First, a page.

Pupils who find reading more difficult receive strong adult support. This ensures that these pupils get the help they need to keep up with their classmates.
Pupils behave well.
They are polite and well mannered around the school. In lessons, pupils generally focus well. In Reception, adults have made a good start to establishing clear routines.
Children know exactly what they need to do at key times of the day, for example when getting ready for story time or when they want to eat a snack.
Leaders provide a wide range of opportunities to support pupils' personal development. As soon as children join the school in Reception, they learn about the importance of living a healthy lifestyle.
Clubs on offer including football, cooking, art and construction help to foster pupils' individual talents and interests. Leaders have prioritised helping pupils to appreciate the awe and wonder of nature. Pupils see and care for new life through watching ducklings hatch and grow.
They learn about seasonal changes through regular nature walks. Opportunities are also sought to use real life examples to enhance the curriculum. For example, prior to constructing a model castle in DT, pupils visit Windsor Castle to gain useful knowledge to help them develop their own ideas in school.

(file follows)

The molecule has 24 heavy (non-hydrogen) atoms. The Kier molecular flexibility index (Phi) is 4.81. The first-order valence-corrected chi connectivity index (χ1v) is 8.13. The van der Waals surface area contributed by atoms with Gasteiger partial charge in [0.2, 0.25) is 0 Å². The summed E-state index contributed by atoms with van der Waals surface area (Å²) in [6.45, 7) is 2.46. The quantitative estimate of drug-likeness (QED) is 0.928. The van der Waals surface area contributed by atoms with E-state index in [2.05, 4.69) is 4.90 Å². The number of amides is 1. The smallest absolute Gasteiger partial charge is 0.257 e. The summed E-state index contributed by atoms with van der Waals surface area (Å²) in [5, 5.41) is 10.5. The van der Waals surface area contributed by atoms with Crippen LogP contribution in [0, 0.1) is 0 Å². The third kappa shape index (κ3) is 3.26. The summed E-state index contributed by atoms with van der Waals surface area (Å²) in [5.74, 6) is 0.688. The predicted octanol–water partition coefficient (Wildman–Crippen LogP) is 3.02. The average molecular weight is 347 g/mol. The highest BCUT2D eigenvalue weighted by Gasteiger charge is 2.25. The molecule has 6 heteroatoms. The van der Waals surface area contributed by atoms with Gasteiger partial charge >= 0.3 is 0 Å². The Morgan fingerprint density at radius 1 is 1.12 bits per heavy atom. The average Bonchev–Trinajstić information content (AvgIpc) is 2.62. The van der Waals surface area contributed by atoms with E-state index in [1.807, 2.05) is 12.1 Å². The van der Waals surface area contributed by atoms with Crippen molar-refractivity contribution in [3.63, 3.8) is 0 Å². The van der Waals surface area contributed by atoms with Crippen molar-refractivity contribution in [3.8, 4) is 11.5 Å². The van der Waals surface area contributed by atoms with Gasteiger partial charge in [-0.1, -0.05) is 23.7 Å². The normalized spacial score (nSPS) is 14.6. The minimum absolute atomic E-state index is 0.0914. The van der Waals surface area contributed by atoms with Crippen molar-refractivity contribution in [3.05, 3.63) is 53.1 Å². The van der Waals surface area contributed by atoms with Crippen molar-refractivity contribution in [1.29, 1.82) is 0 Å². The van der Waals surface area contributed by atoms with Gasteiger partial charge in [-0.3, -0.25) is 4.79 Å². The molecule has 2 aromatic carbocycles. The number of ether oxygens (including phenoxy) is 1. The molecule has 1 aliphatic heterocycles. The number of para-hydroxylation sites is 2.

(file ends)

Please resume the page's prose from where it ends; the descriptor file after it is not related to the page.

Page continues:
Leaders and governors work in partnership to improve the school. Governors routinely challenge leaders about the quality of education they provide. Staff feel valued.
They say that leaders support them well to do their best for the pupils in the school. Parents are also incredibly supportive of the school. As one parent stated, 'Staff are passionate about supporting all children to be the best that they can be.'
The arrangements for safeguarding are effective.
Leaders have established a strong culture of vigilance. All relevant checks are carried out to ensure staff are safe to work with children.
Safeguarding training is detailed and regular. Leaders check staff knowledge and make sure that all adults know what to do if they have any concerns about a pupil. Leaders act swiftly to ensure that all pupils and their families get the help they need when they need it.
Leaders make referrals to external agencies when necessary to keep pupils safe from harm.
Pupils learn how to keep themselves safe. They have an age-appropriate knowledge of how to stay safe when online.
What does the school need to do to improve?
(Information for the school and appropriate authority)
• In some subjects, leaders have not yet identified and sequenced all of the key content that teachers need to teach. This means that pupils are not always able to make links between concepts securely enough, so that they build knowledge systematically. Leaders need to continue to review and refine the curriculum so that pupils can achieve well across every subject.
• Teachers' pedagogical knowledge is not yet consistently strong across all subjects. This means that teachers do not always use the most effective strategies to help pupils remember what they have learned. Leaders need to strengthen teachers' pedagogical knowledge to ensure that pupils remember the intended curriculum well.